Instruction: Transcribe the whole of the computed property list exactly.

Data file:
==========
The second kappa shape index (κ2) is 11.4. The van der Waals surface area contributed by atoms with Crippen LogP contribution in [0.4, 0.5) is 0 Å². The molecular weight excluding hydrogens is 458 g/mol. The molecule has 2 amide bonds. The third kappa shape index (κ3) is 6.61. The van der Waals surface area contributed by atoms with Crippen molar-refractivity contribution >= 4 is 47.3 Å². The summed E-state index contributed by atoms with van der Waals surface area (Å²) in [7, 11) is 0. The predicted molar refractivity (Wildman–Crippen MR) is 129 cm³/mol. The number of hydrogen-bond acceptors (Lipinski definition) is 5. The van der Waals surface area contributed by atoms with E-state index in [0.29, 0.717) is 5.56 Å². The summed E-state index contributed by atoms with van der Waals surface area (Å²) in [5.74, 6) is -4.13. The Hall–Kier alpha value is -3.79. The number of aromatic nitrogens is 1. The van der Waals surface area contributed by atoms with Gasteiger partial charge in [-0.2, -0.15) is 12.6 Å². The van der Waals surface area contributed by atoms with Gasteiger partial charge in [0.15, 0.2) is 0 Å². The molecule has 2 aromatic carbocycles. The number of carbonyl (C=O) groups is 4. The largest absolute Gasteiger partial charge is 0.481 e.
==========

The second kappa shape index (κ2) is 11.4. The van der Waals surface area contributed by atoms with Crippen LogP contribution in [0.4, 0.5) is 0 Å². The molecular weight excluding hydrogens is 458 g/mol. The molecule has 2 amide bonds. The third kappa shape index (κ3) is 6.61. The van der Waals surface area contributed by atoms with Crippen molar-refractivity contribution >= 4 is 47.3 Å². The summed E-state index contributed by atoms with van der Waals surface area (Å²) in [7, 11) is 0. The predicted molar refractivity (Wildman–Crippen MR) is 129 cm³/mol. The number of hydrogen-bond acceptors (Lipinski definition) is 5. The van der Waals surface area contributed by atoms with E-state index in [0.29, 0.717) is 5.56 Å². The summed E-state index contributed by atoms with van der Waals surface area (Å²) in [5.74, 6) is -4.13. The Hall–Kier alpha value is -3.79. The number of aromatic nitrogens is 1. The van der Waals surface area contributed by atoms with Gasteiger partial charge in [-0.2, -0.15) is 12.6 Å². The van der Waals surface area contributed by atoms with Gasteiger partial charge in [0.15, 0.2) is 0 Å². The molecule has 2 aromatic carbocycles. The number of carbonyl (C=O) groups is 4. The largest absolute Gasteiger partial charge is 0.481 e.